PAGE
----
Contributed By Allen Matkins Leck Gamble Mallory & Natsis LLP
Construction contracts fall into two general categories: fixed price, which is sometimes called stipulated sum, and cost-plus, which is typically the cost of work plus the contractor’s fee, not to exceed a guaranteed maximum cost. In a stipulated sum contract, the contractor promises to build the project for a specified price. In a cost-plus or not-to-exceed guaranteed maximum cost contract, sometimes called a g-max contract, the contractor guarantees that the cost of work plus its fee will not exceed a guaranteed maximum sum.
Typically the design professionals (the architects and engineers) will design the project, and the contractor will build it. Sometimes, the same firm does a portion or even all of the design and construction. Those are called design-build contracts, and typically cover projects such as tilt-up industrial buildings and parking structures, where the construction company owns the design and engineering functions.
There are many different methodologies used to allocate risk on a construction project, ranging from indemnifications and warranties to insurance requirements. Ordinarily, the contractor and the owner waive consequential damages.
There are limits to losses. If a contractor is late in completing a project, an owner cannot sue for lost profits. As with any claim for damages, the claimant must prove that damages have actually occurred, typically by preponderance of the evidence. It is typical to waive punitive damages.
Typically, there are no legal limitations on assigning risk to one party or another. Waivers of claims based on intentional tort are invalid as they are against public policy in the United States.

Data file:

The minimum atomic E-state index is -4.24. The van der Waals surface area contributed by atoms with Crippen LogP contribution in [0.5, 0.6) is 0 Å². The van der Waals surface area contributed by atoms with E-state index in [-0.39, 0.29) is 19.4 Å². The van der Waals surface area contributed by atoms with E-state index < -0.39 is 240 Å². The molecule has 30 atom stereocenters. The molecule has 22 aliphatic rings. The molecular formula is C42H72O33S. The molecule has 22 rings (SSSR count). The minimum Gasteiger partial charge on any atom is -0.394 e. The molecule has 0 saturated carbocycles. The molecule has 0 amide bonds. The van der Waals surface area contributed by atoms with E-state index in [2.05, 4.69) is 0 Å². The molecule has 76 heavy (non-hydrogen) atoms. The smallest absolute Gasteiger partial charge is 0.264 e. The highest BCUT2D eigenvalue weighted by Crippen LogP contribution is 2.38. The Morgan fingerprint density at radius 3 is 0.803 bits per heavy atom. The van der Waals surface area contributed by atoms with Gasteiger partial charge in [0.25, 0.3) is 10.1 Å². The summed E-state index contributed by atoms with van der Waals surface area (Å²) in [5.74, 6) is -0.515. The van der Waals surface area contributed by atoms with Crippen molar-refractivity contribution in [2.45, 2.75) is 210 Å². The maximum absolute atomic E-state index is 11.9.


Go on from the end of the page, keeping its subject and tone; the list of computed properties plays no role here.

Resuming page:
Often contractors are awarded bonuses for timely performance, ie, meeting milestones throughout the course of construction, and achieving substantial and final completion on time. Some contracts call for liquated damages for delays, such as a specific fee per day past the agreed-upon completion date. These can be substantial. Contracts typically include clauses that the prevailing party’s legal fees will be paid, adding to the cost.
It is common to seek parent guarantees, performance bonds and completion bonds, unless a contractor is extremely well capitalized, which most are not. Third-party sureties, or payment and performance bonds, are common; escrow accounts are not. In addition to parent guarantees, significant subcontractors should also be bonded.
While there are exceptions, all contractors, laborers, designers or those involved in providing goods or labor to the “work of improvement” are permitted to lien the job. The relative priority of liens depends on the circumstances. All mechanics liens relate back to the date the first improvement was done to the property. Usually, the construction loan – the deed of trust securing the construction lender – is recorded prior to the commencement of work. If it is not, then all mechanics liens will be senior to the loan.
Property owners can record a bond of 150% of the amount of a lien claim, and the mechanics liens automatically shift from real property to the bond. Mechanics lien claimants have a claim but, instead of lien against property, they will have lien against the bond.
This will vary by municipality. Typically, the issuance of a certificate of occupancy or its equivalent will be from a municipality. After inspection of the fire and life safety systems, vertical transportation, etc, projects will be issued a certificate of occupancy or a temporary certificate of occupancy. In multi-tenant properties like office buildings, one obtains a certificate of occupancy on the entire shell and core of the building, and then temporary certificates of occupancy on each tenant space within the building, until the building is built out, when one can obtain a permanent certificate of occupancy on the entire structure.